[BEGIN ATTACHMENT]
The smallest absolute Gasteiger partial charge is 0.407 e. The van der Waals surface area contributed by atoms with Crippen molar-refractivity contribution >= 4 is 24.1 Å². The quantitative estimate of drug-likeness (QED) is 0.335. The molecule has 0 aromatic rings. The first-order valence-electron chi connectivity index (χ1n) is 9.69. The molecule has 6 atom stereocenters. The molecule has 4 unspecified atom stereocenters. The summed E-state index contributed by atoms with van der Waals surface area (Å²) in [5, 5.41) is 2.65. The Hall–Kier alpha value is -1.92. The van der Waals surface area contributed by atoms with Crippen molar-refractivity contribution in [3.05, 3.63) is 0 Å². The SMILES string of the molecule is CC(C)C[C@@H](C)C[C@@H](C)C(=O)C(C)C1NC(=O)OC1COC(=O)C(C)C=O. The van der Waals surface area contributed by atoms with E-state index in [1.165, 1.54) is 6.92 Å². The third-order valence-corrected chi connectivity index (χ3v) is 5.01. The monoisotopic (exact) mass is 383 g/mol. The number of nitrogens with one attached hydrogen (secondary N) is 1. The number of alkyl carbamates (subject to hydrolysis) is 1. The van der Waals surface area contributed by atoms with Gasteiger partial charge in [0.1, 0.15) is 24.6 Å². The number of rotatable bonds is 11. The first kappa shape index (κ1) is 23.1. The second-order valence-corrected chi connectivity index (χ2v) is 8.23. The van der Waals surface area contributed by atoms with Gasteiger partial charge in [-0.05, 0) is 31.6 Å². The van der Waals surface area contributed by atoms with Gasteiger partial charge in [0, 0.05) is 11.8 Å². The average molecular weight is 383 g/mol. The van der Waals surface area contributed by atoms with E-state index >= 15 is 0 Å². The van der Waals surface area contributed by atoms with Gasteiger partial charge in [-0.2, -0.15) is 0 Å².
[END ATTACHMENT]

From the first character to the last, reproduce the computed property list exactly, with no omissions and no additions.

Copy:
The smallest absolute Gasteiger partial charge is 0.407 e. The van der Waals surface area contributed by atoms with Crippen molar-refractivity contribution >= 4 is 24.1 Å². The quantitative estimate of drug-likeness (QED) is 0.335. The molecule has 0 aromatic rings. The first-order valence-electron chi connectivity index (χ1n) is 9.69. The molecule has 6 atom stereocenters. The molecule has 4 unspecified atom stereocenters. The summed E-state index contributed by atoms with van der Waals surface area (Å²) in [5, 5.41) is 2.65. The Hall–Kier alpha value is -1.92. The van der Waals surface area contributed by atoms with Crippen molar-refractivity contribution in [3.05, 3.63) is 0 Å². The SMILES string of the molecule is CC(C)C[C@@H](C)C[C@@H](C)C(=O)C(C)C1NC(=O)OC1COC(=O)C(C)C=O. The van der Waals surface area contributed by atoms with E-state index in [1.165, 1.54) is 6.92 Å². The third-order valence-corrected chi connectivity index (χ3v) is 5.01. The monoisotopic (exact) mass is 383 g/mol. The number of nitrogens with one attached hydrogen (secondary N) is 1. The number of alkyl carbamates (subject to hydrolysis) is 1. The van der Waals surface area contributed by atoms with Gasteiger partial charge in [0.1, 0.15) is 24.6 Å². The number of rotatable bonds is 11. The first kappa shape index (κ1) is 23.1. The second-order valence-corrected chi connectivity index (χ2v) is 8.23. The van der Waals surface area contributed by atoms with Gasteiger partial charge in [-0.05, 0) is 31.6 Å². The van der Waals surface area contributed by atoms with Gasteiger partial charge in [0, 0.05) is 11.8 Å². The average molecular weight is 383 g/mol. The van der Waals surface area contributed by atoms with E-state index >= 15 is 0 Å². The van der Waals surface area contributed by atoms with Gasteiger partial charge in [-0.2, -0.15) is 0 Å².